Seduced by the French countryside while living in Paris in the 1980s, Monique Roussel and her husband, André Martineau, decided to pursue the pastoral dream. When they returned to Canada, the couple eventually abandoned city life and bought a farm in New Brunswick. In 1998, they imported their first sheep from Holland and the next year, La Bergerie Aux 4 Vents began small-scale production of their first cheese, Le Sieur de Duplessis. Today, La Bergerie Aux 4 Vents produces seven different cheeses, made from sheep's, cow's and goat's milk, sourced from their own farm or local suppliers.
Named after the lord who once lived on the seigneury that existed where the farm now stands, Le Sieur de Duplessis is made using techniques Ms. Roussel learned while studying cheese making in Florac, France. Ms. Roussel, who admits she loves sheep, focused her interest initially on sheep's milk cheeses, at that time not as common in this country. Le Sieur de Duplessis became the first "tomme-style" cheese made in Canada.
Traditionally, "tomme-style" refers to medium-sized rustic cheeses, often made in the mountains during times when there was not enough milk to make a large cheese (such as during winter months). Today, tomme-style cheese is recognized by its round shape and natural rind that develops during aging.
Le Sieur de Duplessis is a pressed cheese that is soaked in brine for about 12 hours after being formed. The cheese is brine-washed by hand every two days in the first few months of ripening to encourage rind development. Aging usually lasts anywhere from three to nine months.
The golden-brown rind surrounds a pale gold, dense paste.
Depending on age, the texture can range from a firmer, crumblier feel to a soft body. Aging also strengthens the cheese's aroma from earthy and milky to a sharper, barnyardy scent. The flavour of the sheep's milk comes through in its sweet nuttiness, a taste Ms. Roussel likens to almonds. The finish is rich and lasting, leaving a savoury, almost meaty flavour on the tongue.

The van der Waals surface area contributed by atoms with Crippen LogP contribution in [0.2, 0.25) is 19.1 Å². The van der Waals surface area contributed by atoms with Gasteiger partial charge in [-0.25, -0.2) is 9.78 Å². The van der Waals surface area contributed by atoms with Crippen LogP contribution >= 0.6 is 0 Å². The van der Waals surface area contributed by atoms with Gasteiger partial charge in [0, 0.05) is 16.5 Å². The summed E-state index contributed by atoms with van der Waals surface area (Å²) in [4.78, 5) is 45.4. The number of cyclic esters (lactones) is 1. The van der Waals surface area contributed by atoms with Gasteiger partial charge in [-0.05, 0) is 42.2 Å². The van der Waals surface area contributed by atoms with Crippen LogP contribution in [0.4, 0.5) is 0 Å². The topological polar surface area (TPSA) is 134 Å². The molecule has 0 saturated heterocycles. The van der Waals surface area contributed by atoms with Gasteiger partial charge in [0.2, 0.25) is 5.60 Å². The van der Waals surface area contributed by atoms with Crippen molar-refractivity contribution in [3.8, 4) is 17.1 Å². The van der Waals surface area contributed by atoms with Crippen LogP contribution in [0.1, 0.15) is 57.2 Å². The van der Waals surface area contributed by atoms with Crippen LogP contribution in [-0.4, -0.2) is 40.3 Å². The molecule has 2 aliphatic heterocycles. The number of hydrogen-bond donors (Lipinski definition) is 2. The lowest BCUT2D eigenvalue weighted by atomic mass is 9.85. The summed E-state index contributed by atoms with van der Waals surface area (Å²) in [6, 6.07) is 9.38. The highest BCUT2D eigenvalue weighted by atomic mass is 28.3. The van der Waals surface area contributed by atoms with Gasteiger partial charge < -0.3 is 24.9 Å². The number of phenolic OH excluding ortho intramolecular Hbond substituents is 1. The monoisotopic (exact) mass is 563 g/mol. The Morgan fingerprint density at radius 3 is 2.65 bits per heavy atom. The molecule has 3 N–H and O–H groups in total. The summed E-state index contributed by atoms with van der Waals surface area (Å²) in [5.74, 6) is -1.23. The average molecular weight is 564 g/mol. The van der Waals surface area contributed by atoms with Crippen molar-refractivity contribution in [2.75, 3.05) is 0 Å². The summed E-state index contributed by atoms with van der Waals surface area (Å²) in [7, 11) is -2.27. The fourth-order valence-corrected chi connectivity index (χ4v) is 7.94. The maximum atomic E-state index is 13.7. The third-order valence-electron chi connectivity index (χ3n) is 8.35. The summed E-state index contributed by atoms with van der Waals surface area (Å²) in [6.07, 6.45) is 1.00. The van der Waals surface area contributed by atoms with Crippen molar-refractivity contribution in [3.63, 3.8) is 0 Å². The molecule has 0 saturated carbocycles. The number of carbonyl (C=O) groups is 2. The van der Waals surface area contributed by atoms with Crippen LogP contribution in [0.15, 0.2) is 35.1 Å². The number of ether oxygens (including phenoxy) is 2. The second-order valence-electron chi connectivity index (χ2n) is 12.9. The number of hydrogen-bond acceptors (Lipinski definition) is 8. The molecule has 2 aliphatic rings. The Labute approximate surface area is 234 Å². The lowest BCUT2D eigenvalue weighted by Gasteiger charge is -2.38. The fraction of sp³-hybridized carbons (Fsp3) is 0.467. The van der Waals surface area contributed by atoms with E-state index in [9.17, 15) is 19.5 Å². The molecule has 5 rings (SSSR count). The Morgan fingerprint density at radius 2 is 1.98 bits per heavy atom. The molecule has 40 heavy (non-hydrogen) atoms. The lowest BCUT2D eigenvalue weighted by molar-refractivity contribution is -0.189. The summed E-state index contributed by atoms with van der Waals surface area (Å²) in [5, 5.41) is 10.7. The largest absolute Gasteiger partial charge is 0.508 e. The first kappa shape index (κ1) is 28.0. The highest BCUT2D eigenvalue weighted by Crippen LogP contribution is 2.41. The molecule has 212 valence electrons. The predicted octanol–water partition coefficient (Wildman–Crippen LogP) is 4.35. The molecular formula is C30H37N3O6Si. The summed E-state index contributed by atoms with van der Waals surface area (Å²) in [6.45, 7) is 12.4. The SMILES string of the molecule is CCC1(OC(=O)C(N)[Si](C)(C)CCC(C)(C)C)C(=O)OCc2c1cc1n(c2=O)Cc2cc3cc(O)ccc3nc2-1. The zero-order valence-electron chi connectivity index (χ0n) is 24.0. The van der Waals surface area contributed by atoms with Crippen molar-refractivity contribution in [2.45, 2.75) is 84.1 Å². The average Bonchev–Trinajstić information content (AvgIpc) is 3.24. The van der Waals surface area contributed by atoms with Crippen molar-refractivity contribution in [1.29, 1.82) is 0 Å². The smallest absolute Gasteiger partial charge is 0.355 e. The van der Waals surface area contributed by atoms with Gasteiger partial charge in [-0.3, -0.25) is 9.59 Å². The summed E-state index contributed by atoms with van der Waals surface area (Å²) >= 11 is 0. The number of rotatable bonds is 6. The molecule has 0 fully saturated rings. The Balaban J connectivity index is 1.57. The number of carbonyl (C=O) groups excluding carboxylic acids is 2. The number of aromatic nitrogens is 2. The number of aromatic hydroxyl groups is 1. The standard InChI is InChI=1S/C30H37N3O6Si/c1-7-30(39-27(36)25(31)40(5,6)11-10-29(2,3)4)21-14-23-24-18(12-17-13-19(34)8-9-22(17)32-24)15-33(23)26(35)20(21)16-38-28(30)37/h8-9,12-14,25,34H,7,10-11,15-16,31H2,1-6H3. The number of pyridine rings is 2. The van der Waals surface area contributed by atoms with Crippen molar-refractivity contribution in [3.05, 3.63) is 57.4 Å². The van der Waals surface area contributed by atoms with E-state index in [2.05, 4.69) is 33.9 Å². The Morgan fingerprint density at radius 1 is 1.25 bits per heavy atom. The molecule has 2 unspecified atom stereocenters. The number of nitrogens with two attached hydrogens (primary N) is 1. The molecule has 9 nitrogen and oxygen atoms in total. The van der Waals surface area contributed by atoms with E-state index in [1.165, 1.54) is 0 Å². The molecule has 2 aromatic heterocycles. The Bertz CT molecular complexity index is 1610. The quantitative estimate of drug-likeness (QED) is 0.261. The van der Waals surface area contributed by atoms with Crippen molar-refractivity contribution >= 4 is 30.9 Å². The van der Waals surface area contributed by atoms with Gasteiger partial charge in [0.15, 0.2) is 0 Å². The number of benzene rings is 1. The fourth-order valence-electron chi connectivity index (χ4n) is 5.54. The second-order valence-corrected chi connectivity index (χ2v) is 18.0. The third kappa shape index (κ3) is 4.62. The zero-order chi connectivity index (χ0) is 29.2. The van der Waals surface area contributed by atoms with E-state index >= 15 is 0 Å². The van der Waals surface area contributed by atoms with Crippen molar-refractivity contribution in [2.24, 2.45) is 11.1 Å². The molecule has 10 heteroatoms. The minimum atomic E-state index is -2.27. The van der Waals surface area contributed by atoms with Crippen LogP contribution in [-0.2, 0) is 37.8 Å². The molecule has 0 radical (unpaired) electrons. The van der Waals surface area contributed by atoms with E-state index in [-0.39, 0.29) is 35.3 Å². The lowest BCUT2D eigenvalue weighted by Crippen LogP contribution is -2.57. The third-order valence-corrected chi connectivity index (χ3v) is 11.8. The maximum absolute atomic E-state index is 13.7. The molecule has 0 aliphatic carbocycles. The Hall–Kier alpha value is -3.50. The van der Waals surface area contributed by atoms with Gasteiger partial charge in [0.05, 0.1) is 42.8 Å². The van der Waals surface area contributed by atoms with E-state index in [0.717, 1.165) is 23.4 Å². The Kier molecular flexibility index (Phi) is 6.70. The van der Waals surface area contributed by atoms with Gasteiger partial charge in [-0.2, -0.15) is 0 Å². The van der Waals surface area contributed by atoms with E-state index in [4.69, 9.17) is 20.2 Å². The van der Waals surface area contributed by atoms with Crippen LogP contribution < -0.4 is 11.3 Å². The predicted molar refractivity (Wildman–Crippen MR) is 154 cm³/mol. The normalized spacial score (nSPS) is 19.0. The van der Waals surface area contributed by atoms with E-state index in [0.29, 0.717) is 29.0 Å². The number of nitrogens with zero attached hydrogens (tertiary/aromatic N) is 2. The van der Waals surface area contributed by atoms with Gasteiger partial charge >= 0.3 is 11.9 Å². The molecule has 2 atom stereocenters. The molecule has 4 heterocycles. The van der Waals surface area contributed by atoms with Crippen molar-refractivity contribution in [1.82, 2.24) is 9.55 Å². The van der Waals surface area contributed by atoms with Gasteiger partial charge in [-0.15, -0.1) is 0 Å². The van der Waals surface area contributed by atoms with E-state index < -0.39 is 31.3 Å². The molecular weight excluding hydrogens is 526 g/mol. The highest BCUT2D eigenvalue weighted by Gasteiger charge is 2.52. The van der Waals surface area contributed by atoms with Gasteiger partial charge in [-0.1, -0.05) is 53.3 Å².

Le Sieur de Duplessis makes an interesting addition to any cheeseboard. Splurge on some Medjool dates for a great after-dinner match.
Rather than cutting it into thicker pieces, shave it with a cheese slicer and let the thin morsels dissolve on your tongue to appreciate the complex flavour as you sit back and enjoy la belle vie.
On the block
Cheese Le Sieur de Duplessis
Origin Champ Doré, N.B.
Producer La Bergerie Aux
Cheese makers Monique
Roussel, André Martineau
Milk Raw sheep's milk,
Dorset and East Friesian breeds
Type Semi-firm, pressed,
with a natural, brine-washed rind
Shape 3-kilogram wheel
Food matches With Medjool dates, or sliced on top of a salad or seasonal fresh greens such as asparagus
Notes For people who have
trouble digesting cow's milk,
a sheep's milk cheese may be
one solution. Though lactose
levels are similar, the structure of the milk differs and is more easily tolerated by the digestive system.
Available This cheese may not be available all year round. A new batch is now coming into the market. Talk to your cheesemonger.
Toronto: Cheese Boutique, About Cheese, Whole Foods
Calgary: Janice Beaton
Vancouver: Les Amis du
Moncton: Les Gourmandes
More information Monique Roussel: 506-525-9633.
Sue Riedl is part of the pastry team at Toronto's C5 restaurant.
Beppi's wine matches
Even if you're normally put off by sweetness in a wine, try to put that aversion to rest when pairing this earthy, meaty, barnyardy, nutty treat. The saltiness and tang here will marry nicely with an off-dry or even fairly sweet riesling, either from Ontario or Germany. Or if you insist on a dry wine and can locate a white Rioja, this is a great excuse to explore one of the world's most underappreciated wines, a superdry, exceptionally nutty wine that is often aged several years before it is released.